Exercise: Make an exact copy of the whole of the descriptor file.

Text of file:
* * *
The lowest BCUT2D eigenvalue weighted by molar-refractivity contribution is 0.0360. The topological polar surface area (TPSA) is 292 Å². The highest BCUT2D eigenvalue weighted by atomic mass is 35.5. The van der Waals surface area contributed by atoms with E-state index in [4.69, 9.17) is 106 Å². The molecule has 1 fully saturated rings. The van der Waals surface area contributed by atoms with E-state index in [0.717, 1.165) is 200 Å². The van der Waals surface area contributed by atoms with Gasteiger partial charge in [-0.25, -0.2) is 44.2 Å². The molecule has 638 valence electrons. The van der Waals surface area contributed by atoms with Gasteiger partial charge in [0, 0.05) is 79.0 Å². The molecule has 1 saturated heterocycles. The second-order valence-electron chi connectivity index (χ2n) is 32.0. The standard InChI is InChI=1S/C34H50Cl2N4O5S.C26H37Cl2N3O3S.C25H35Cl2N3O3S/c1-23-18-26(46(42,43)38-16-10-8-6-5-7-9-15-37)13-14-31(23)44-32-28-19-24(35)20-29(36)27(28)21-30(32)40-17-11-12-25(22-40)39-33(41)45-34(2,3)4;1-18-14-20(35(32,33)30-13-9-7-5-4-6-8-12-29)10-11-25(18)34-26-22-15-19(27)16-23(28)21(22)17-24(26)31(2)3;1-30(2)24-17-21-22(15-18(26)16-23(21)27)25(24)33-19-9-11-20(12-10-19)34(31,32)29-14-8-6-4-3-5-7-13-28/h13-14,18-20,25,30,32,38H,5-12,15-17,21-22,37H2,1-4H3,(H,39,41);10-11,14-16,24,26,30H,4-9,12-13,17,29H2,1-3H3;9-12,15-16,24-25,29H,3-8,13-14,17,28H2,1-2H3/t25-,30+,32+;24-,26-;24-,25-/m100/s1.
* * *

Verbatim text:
The lowest BCUT2D eigenvalue weighted by molar-refractivity contribution is 0.0360. The topological polar surface area (TPSA) is 292 Å². The highest BCUT2D eigenvalue weighted by atomic mass is 35.5. The van der Waals surface area contributed by atoms with E-state index in [4.69, 9.17) is 106 Å². The molecule has 1 fully saturated rings. The van der Waals surface area contributed by atoms with E-state index in [0.717, 1.165) is 200 Å². The van der Waals surface area contributed by atoms with Gasteiger partial charge in [-0.25, -0.2) is 44.2 Å². The molecule has 638 valence electrons. The van der Waals surface area contributed by atoms with Gasteiger partial charge in [0, 0.05) is 79.0 Å². The molecule has 1 saturated heterocycles. The second-order valence-electron chi connectivity index (χ2n) is 32.0. The standard InChI is InChI=1S/C34H50Cl2N4O5S.C26H37Cl2N3O3S.C25H35Cl2N3O3S/c1-23-18-26(46(42,43)38-16-10-8-6-5-7-9-15-37)13-14-31(23)44-32-28-19-24(35)20-29(36)27(28)21-30(32)40-17-11-12-25(22-40)39-33(41)45-34(2,3)4;1-18-14-20(35(32,33)30-13-9-7-5-4-6-8-12-29)10-11-25(18)34-26-22-15-19(27)16-23(28)21(22)17-24(26)31(2)3;1-30(2)24-17-21-22(15-18(26)16-23(21)27)25(24)33-19-9-11-20(12-10-19)34(31,32)29-14-8-6-4-3-5-7-13-28/h13-14,18-20,25,30,32,38H,5-12,15-17,21-22,37H2,1-4H3,(H,39,41);10-11,14-16,24,26,30H,4-9,12-13,17,29H2,1-3H3;9-12,15-16,24-25,29H,3-8,13-14,17,28H2,1-2H3/t25-,30+,32+;24-,26-;24-,25-/m100/s1.